ALM Busy Circuits Akemie’s Taiko review

A magical Eurorack for the musically experimental

  • £265
  • €285
  • $350
ALM Busy Circuits Akemie's Taiko
(Image: © ALM Busy Circuits)

MusicRadar Verdict

Akemie’s Taiko makes a superb base camp for off-piste Eurorack adventures – the more experimental your approach, the greater the musical reward.


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    More than just a drum voice.

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    Great sonics.

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    Input for volts per octave allows for sending melodic content into the module.


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What is it?

ALM has a number of modules in their catalogue that have become must-have items for Eurorack enthusiasts. Pamela’s New Workout and Squid Salmple are two such modules but the ethos of great sound, intuitive design and fun carry through to many others in the range too.

Akemie’s Castle is a big hit for fans of FM synthesis, so why not look at Akemie’s Taiko? Taiko is an FM drum voice that fulfils that function with aplomb but it’s a whole lot more, as we’ll find out…

The module itself is standard ALM fare, with crisp, clean graphics that make reading the logical labels easy, even in dim lighting. We're fans of the high contrast black and white knobs that serve a similar purpose.

Shaping up

As an FM drum voice, Taiko offers what you would hope for, with inputs for trigger, accent and choke. These all function just as expected, letting you hook up a sequencer to start pattern design but there’s a bit more to it than that. 

Being FM in nature (Taiko uses original Yamaha chips too, so it really sounds the part) you can shape the voice into whatever you desire, combining six algorithms made from eight waveforms. There are controls for release and feedback, all CV-controllable, as is the speed control.

Melody Maker

This alone would make for a highly useful module but ALM has upped the FM ante for a drum voice by making this a truly musical device. 

Input for volts per octave (with coarse and fine-tuning controls) means you can send melodic content into Taiko, transforming it into a kind of bastard love child of a DX7 and a Linndrum. It retains much of the percussiveness of the drum module it is designed to be but takes on a beautifully quirky melodic nature.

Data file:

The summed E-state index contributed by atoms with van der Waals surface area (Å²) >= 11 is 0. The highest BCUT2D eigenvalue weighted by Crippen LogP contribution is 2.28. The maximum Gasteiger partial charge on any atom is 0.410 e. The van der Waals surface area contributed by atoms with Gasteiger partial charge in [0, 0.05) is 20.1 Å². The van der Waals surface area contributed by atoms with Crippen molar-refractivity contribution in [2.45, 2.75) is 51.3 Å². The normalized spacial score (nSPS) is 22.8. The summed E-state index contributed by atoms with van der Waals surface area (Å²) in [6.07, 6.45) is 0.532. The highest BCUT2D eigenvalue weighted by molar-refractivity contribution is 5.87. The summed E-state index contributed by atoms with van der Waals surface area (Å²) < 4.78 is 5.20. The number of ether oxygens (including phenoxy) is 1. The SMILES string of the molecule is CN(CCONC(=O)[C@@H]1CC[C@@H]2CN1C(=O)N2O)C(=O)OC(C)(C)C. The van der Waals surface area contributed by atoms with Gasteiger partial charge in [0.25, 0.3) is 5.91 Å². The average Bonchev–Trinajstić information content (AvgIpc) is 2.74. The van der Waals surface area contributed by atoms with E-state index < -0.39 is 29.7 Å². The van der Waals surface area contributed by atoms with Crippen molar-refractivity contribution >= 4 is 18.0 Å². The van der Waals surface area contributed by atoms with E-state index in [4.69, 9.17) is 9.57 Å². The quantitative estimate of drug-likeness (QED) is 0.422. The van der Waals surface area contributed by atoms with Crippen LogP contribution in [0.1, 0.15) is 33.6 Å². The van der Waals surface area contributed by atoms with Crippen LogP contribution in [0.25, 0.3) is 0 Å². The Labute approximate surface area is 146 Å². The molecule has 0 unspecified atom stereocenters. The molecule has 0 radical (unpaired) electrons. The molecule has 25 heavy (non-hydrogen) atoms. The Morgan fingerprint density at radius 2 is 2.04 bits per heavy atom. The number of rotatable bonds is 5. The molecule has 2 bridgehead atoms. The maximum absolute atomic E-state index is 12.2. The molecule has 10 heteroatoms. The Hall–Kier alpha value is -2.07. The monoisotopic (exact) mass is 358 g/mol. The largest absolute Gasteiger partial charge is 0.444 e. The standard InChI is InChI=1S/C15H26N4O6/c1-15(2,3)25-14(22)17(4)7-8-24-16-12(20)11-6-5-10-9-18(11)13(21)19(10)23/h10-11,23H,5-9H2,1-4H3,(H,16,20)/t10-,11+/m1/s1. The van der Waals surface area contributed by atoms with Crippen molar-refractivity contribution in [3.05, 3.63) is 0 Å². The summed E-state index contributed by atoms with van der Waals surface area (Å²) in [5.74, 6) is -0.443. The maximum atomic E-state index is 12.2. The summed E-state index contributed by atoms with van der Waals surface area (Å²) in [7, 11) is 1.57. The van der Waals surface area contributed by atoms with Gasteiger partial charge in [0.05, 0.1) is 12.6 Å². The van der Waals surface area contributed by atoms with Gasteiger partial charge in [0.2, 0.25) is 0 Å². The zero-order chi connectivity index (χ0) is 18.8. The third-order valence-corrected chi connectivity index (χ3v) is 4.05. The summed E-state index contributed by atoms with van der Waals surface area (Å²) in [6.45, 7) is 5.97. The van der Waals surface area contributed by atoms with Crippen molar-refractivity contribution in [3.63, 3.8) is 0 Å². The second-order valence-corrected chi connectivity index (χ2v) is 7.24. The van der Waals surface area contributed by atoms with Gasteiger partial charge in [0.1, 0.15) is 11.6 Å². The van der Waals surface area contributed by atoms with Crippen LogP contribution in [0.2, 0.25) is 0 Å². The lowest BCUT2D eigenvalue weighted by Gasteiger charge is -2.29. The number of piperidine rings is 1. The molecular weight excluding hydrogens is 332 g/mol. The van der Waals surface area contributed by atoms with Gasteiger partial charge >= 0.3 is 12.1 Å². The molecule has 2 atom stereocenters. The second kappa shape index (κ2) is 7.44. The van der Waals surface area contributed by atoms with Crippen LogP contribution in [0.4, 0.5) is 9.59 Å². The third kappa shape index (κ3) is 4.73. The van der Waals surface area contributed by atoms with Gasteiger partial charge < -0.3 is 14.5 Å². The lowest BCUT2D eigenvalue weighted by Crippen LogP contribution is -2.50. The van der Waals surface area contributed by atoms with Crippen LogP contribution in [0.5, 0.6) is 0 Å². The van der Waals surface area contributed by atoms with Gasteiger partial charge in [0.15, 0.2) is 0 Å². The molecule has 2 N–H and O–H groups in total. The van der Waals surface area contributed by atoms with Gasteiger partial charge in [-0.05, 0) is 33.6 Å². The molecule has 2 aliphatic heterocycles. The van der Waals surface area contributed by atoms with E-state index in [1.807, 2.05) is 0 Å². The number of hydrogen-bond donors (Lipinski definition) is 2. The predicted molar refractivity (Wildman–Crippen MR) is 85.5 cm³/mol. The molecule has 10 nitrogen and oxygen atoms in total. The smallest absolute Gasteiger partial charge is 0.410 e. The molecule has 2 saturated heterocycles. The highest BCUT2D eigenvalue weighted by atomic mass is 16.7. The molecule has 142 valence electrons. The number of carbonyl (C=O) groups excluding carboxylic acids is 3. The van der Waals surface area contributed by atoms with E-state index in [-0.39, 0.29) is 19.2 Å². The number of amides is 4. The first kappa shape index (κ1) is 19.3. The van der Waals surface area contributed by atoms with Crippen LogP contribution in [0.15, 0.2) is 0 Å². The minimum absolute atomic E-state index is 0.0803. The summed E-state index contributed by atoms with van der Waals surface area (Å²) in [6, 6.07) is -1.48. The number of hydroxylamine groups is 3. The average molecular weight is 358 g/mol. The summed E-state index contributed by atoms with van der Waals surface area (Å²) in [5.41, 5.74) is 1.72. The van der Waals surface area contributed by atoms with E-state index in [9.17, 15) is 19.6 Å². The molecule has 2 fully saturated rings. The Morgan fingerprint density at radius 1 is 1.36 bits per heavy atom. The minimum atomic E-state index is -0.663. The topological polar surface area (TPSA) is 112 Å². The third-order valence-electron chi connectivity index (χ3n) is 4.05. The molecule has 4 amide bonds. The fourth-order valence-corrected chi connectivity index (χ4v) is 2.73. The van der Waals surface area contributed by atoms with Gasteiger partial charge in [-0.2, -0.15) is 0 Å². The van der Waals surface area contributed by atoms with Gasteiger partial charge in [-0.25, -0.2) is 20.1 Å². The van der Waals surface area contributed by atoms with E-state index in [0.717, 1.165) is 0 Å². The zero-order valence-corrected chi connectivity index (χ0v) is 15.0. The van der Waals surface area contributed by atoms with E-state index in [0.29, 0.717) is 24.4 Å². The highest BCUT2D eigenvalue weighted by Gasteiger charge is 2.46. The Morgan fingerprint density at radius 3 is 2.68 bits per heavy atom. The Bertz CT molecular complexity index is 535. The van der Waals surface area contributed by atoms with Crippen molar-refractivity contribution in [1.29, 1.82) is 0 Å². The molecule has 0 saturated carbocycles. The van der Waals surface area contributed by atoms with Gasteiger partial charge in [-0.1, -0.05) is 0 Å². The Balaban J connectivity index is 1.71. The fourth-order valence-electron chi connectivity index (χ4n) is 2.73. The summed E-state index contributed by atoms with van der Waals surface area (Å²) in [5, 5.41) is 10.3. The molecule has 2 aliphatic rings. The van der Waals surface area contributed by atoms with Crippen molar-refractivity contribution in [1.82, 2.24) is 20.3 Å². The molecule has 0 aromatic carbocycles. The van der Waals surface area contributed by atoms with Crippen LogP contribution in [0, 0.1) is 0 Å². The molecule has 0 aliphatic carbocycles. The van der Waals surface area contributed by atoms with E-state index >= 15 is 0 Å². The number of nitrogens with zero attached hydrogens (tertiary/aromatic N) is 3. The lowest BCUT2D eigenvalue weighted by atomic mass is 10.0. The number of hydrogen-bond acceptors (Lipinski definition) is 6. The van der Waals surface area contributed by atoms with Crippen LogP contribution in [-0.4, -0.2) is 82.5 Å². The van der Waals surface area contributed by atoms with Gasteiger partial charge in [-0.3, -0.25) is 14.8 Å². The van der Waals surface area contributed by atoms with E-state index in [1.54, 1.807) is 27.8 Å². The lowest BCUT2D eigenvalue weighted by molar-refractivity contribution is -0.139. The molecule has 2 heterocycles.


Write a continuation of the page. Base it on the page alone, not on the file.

Adjusting the speed control can tame some of the percussiveness, bringing this into the realm of a more controllable FM synth voice – but it will never quite be that and that’s part of the allure.

Performance and verdict

Akemie’s Taiko is a bit of a magical module and it rewards experimentation. We went at it with riotous enthusiasm which could have resulted in a big mess but instead, it produced a lively, entertaining and uniformly pleasing result.

Also consider...

Akemie's Castle

(Image credit: Future)

ALM Busy Circuits Akemie's Castle
Wonderful sounding, frighteningly deep, totally inspiring and wild to experiment with.

Mutable Instruments Marbles
Marbles is simple enough to dive straight into but has plenty of depth to keep you experimenting and your patches evolving.

Try feeding varying modulation sources into it and you’ll soon see the benefits, perhaps more than on any other module.

Simple LFOs tweaking the algorithm work but try patching a sample & hold into the wave CV or a coin toss into the two releases. It’s here that Taiko becomes more than a drum voice. That said, if an FM drum voice is what you need, then you won’t go far wrong here. Plus some.

MusicRadar verdict: Akemie’s Taiko makes a superb base camp for off-piste Eurorack adventures – the more experimental your approach, the greater the musical reward.

Hands-on demos


Andrew Huang



  • TYPE: FM synthesis based drum voice Eurorack module
  • KEY FEATURES: Original Yamaha ICs, CV and direct control of FM parameters (including algorithm selection, operator release envelopes, ratios, waveforms and feedback), Tracks 1v per octave for melody lines, optional Frequency ‘ramps’ for for further effects and FM Trigger, accent and choke trigger inputs; reverse polarity protection
  • CONTACT: Busy Circuits